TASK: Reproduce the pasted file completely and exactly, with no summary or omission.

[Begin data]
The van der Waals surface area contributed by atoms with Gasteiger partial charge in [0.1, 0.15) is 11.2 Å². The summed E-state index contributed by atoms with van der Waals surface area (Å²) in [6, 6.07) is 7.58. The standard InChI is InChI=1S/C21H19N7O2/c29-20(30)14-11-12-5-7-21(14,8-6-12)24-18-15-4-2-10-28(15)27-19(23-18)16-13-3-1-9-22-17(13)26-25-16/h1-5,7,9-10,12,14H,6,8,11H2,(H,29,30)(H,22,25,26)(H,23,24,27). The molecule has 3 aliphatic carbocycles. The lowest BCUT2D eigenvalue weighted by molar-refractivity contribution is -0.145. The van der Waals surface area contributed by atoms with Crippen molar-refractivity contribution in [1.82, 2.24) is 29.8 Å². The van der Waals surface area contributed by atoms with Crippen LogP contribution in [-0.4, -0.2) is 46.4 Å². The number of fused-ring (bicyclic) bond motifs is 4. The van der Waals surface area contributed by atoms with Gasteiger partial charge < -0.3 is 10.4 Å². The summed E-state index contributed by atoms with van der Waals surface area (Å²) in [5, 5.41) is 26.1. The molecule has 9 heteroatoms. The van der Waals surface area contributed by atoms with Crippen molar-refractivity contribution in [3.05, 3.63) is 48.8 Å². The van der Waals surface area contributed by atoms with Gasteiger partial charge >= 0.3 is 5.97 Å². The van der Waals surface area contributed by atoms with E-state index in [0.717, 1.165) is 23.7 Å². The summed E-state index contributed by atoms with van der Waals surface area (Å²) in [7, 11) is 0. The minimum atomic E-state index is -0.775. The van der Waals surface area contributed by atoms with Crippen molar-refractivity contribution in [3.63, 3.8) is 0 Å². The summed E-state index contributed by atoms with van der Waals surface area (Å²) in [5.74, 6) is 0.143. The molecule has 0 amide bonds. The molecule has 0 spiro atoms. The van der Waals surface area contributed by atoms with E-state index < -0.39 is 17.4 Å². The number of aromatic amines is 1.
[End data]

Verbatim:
The van der Waals surface area contributed by atoms with Gasteiger partial charge in [0.1, 0.15) is 11.2 Å². The summed E-state index contributed by atoms with van der Waals surface area (Å²) in [6, 6.07) is 7.58. The standard InChI is InChI=1S/C21H19N7O2/c29-20(30)14-11-12-5-7-21(14,8-6-12)24-18-15-4-2-10-28(15)27-19(23-18)16-13-3-1-9-22-17(13)26-25-16/h1-5,7,9-10,12,14H,6,8,11H2,(H,29,30)(H,22,25,26)(H,23,24,27). The molecule has 3 aliphatic carbocycles. The lowest BCUT2D eigenvalue weighted by molar-refractivity contribution is -0.145. The van der Waals surface area contributed by atoms with Crippen molar-refractivity contribution in [1.82, 2.24) is 29.8 Å². The van der Waals surface area contributed by atoms with Crippen LogP contribution in [-0.4, -0.2) is 46.4 Å². The number of fused-ring (bicyclic) bond motifs is 4. The van der Waals surface area contributed by atoms with Gasteiger partial charge < -0.3 is 10.4 Å². The summed E-state index contributed by atoms with van der Waals surface area (Å²) in [5, 5.41) is 26.1. The molecule has 9 heteroatoms. The van der Waals surface area contributed by atoms with Crippen molar-refractivity contribution in [3.05, 3.63) is 48.8 Å². The van der Waals surface area contributed by atoms with Gasteiger partial charge >= 0.3 is 5.97 Å². The van der Waals surface area contributed by atoms with E-state index in [0.717, 1.165) is 23.7 Å². The summed E-state index contributed by atoms with van der Waals surface area (Å²) in [7, 11) is 0. The minimum atomic E-state index is -0.775. The van der Waals surface area contributed by atoms with Crippen molar-refractivity contribution in [3.63, 3.8) is 0 Å². The summed E-state index contributed by atoms with van der Waals surface area (Å²) in [5.74, 6) is 0.143. The molecule has 0 amide bonds. The molecule has 0 spiro atoms. The van der Waals surface area contributed by atoms with E-state index < -0.39 is 17.4 Å². The number of aromatic amines is 1.